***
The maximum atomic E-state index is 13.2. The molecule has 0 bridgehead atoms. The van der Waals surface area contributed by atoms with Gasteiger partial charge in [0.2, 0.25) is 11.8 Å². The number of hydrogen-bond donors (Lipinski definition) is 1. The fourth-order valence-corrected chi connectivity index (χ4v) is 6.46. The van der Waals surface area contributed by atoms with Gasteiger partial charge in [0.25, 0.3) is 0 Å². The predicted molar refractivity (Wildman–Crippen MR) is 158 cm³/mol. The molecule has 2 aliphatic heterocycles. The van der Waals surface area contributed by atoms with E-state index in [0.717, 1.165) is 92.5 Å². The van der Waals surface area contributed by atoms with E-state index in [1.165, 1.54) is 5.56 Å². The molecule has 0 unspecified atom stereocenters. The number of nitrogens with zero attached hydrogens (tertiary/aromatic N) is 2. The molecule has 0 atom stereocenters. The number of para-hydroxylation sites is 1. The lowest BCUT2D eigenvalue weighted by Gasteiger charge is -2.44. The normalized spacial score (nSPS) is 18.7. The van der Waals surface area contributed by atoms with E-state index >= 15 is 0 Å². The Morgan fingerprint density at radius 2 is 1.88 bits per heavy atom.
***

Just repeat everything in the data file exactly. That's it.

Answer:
The maximum atomic E-state index is 13.2. The molecule has 0 bridgehead atoms. The van der Waals surface area contributed by atoms with Gasteiger partial charge in [0.2, 0.25) is 11.8 Å². The number of hydrogen-bond donors (Lipinski definition) is 1. The fourth-order valence-corrected chi connectivity index (χ4v) is 6.46. The van der Waals surface area contributed by atoms with Gasteiger partial charge in [0.25, 0.3) is 0 Å². The predicted molar refractivity (Wildman–Crippen MR) is 158 cm³/mol. The molecule has 2 aliphatic heterocycles. The van der Waals surface area contributed by atoms with E-state index in [0.717, 1.165) is 92.5 Å². The van der Waals surface area contributed by atoms with E-state index in [1.165, 1.54) is 5.56 Å². The molecule has 0 unspecified atom stereocenters. The number of nitrogens with zero attached hydrogens (tertiary/aromatic N) is 2. The molecule has 0 atom stereocenters. The number of para-hydroxylation sites is 1. The lowest BCUT2D eigenvalue weighted by Gasteiger charge is -2.44. The normalized spacial score (nSPS) is 18.7. The van der Waals surface area contributed by atoms with E-state index >= 15 is 0 Å². The Morgan fingerprint density at radius 2 is 1.88 bits per heavy atom.